The grand sprawling semal tree was weighing down with hundreds of its fleshly red flowers until a week ago. Now, it is bare. Delhi’s brief spring has ended. The evening’s unusual warmth is an intimation of the terrible summer looming ahead.
We are on the terrace of Kiranmayi Bhushi’s apartment in south Delhi’s Khel Gaon. This address is a different Delhi. Its leaf-strewn lanes and clusters of trees seem to have seceded from the smoggy city that we have to navigate daily.
Kiran, as she likes to be called, teaches sociology at Indira Gandhi National Open University. Some of us may know her as the co-founder of Gunpowder restaurant in Hauz Khas Village that shut down a few years ago. Fortunately, Kiran regularly hosts home-made dinners for friends, friends’ friends and friends’ friends’ friends.
We, however, have only come to visit her terrace, a lovingly-nourished ecosystem so hopeful of life in a polluted urban setting that it should ideally be open to the city’s pessimistic citizens. Since this is not possible, we shall try to give you a sense of the place.
The terrace opens from Kiran’s book-lined drawing room. The first thing you notice on entering is colours: the yellow of the sunflowers, the saffron shade of nasturtiums, the pink of the bougainvilleas and the white petunias.
“The winter flowers are dying,” says Kiran, but cheers up looking at the petunias. “Most white flowers bloom in the summer… nature is so amazing…many white flowers bloom at night and then my terrace turns into a whiff of aroma. I often sit down here in the darkness and watch moths sitting on these flowers… we shall have more white flowers in a few weeks… Jasmines are not in bloom but they will soon be erupting. Champas will also be sighted.”
Kiran sits down on a metal chair. The small table has a little plate filled with the hard dry shell of a pomegranate. “I shall crumble it to make tooth powder,” she says.
Suddenly looking over her left, she says, “Oh, I must do something with the kari patta flowers… can’t have all that lovely aroma escape into nothing. May be I can infuse it into some oil….”
So far our exposure to kari patta, or curry leaves, has only been as a flavourful leafy thing floating on our sambar gravy. But a corner of Kiran’s terrace is devoted to this aromatic tree. She gets up, walks towards them and smells the flowers.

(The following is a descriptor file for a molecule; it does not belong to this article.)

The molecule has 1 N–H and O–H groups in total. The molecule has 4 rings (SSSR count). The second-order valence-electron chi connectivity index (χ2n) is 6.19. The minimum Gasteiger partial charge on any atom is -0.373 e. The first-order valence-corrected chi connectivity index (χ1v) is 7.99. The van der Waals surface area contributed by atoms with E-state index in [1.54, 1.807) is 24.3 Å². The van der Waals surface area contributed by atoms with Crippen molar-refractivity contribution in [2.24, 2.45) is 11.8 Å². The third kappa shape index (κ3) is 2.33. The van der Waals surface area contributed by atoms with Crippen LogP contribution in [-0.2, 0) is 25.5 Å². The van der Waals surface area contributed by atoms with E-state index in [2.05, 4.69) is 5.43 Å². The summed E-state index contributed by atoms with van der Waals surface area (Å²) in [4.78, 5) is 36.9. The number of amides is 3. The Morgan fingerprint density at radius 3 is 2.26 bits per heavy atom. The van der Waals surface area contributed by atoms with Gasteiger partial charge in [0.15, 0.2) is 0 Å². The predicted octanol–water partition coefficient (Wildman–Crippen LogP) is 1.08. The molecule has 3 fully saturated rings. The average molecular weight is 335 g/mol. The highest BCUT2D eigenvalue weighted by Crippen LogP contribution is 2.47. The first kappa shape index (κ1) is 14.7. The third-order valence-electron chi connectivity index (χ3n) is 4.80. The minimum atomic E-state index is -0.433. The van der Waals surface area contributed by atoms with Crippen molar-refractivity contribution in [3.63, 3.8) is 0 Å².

Just then Maharani, Kiran’s cat, climbs into the terrace and sits down quietly beside the table.
The terrace garden reveals itself to be a haven for salad fanatics. Lettuce and rocket leaves are growing in abundance. Kiran also uses nasturtium leaves in salads. We are shown something called Malabar spinach, which Kiran says, is often used in south Indian and Bengali cuisine.
“That’s kaffir lime leaves,” she says, plucking off a leaf from a corner plant. “The Bengali word for these limes is gondha raj…smell it… Bengalis love it… you’ll find a lot of kaffir growing in CR Park,” she says, referring to the Bengali-dominated neighbourhood.
The upper portions of the terrace wall are decked with vines of green beans. We spot a solitary pod. The rest, she says, have been harvested.
The terrace sights also include a view of rear body of Kiran’s air-conditioner. She finds it jarring but we see the AC as a necessary feature of city living, which, at least here, is smoothly harmonizing in this lush landscape of flowers, leaves and vines.
“I want to be a botanist’s apprentice. I want to be a forager of food… when you look for those elusive herbs and berries it is like a treasure hunt.”
As a child growing up both in Hyderabad and Delhi, Kiran often wandered around plucking berries.
“I must have been Darwin many many lives ago,” she says with a laugh, before telling us a story of her late father, a government officer, who famously filed a police case after two giant jackfruits went missing from his garden.
“I must do something with the flowers of the rocket leaves,” Kiran mutters to herself. “May be I’ll preserve them in olive oil. I’d preserve the lemon blooms in honey.”
Ending the evening with a cup of coffee, she says, “The season for flowers is ending but in May the terrace will have spinach, amaranth, tori and arbi, gongura…”
With bare semal tree as an imposing backdrop, Maharani continues to look unimpressed.